Understanding the concept of sources.list in Ubuntu will help you understand and fix common update errors in Ubuntu.

Additional Step: Remove GPG keys after removing the repository (for advanced users)

If you wish to remove the GPG keys after removing the repository, here's how you do it.

First, list the existing GPG keys using the following command:

apt-key list

Now, the output may seem confusing to some users.

Here's what to remember:

  • The GPG key name will be placed above the dashed line (----)
  • The public key is in the second line

For example, here's the relevant data of the Chrome GPG key:

list GPG keys in Ubuntu

To remove the GPG key, you can use the last two strings of the public key (without any space).

For example, here's how I will remove the GPG key of the Chrome browser using the last two strings of its public key (D38B 4796):

sudo apt-key del D38B4796
remove GPG key in Ubuntu

Similarly, you can also use the entire public key. But this time, you have to include spaces between two strings, as shown:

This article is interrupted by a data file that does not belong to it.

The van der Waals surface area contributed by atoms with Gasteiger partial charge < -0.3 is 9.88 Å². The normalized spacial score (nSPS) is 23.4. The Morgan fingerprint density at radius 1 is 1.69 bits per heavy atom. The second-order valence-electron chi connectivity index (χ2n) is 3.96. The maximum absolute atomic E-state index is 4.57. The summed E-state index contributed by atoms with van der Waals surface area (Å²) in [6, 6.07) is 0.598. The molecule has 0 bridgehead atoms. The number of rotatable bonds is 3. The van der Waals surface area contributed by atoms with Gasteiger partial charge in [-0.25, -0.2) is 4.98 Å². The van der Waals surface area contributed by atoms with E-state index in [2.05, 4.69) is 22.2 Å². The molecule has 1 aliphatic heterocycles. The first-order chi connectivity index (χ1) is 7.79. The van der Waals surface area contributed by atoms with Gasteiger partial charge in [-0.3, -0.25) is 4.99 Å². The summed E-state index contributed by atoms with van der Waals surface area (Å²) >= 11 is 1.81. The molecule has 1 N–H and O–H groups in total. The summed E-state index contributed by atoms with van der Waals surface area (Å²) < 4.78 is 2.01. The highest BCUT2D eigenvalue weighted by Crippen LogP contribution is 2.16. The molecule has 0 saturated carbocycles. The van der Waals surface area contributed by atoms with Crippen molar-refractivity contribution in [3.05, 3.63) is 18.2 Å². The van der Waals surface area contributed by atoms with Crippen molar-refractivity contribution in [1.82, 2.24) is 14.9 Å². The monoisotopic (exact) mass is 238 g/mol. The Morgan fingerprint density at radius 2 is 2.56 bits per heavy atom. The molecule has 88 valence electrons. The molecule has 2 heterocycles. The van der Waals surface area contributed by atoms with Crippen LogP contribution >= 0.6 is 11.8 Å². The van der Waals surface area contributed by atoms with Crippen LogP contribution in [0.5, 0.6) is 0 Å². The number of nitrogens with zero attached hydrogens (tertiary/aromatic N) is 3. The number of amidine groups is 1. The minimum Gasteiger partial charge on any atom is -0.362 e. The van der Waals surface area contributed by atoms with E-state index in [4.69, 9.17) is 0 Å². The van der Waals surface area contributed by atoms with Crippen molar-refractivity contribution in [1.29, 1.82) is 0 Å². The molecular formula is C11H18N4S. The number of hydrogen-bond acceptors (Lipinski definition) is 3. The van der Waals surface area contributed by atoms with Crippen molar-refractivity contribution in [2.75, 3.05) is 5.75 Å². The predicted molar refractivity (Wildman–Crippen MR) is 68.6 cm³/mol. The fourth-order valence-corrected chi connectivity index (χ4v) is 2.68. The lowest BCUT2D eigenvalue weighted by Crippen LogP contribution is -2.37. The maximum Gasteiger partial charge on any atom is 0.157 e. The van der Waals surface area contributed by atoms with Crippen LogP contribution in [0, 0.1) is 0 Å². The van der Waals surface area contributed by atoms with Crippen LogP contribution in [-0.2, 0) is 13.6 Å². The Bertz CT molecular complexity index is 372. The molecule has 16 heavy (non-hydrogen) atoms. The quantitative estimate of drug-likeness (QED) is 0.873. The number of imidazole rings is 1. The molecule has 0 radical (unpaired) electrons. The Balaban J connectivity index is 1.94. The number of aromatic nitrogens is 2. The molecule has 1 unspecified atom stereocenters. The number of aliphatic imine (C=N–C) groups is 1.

sudo apt-key del "72EC F46A 56B4 AD39 C907  BBB7 1646 B01B 86E5 0310"

Careful with what you add and what you remove

Especially when you are a new Linux user, you will encounter many exciting things and repositories you will add and remove.

While it is good to experiment, you should always be careful about anything you add/remove to your system. You should keep some things in mind, like: Does it include updated packages? Is it a trusted or maintained repository?

Being cautious will keep your system free from unnecessary repositories and packages.

I hope this guide helps you remove the repository you do not want!

Feel free to let me know if you face any issues in the comments below, and consider joining our It's FOSS Community forum to get faster help!

About the author
Sagar Sharma

Sagar Sharma

A software engineer who loves to write about his experience with Linux. While reviving my crashed system, you can find me reading literature, manga, or watering my plants.

Become a Better Linux User

With the FOSS Weekly Newsletter, you learn useful Linux tips, discover applications, explore new distros and stay updated with the latest from Linux world

It's FOSS

Great! You’ve successfully signed up.

Welcome back! You've successfully signed in.

You've successfully subscribed to It's FOSS.

Success! Check your email for magic link to sign-in.

Success! Your billing info has been updated.

Your billing was not updated.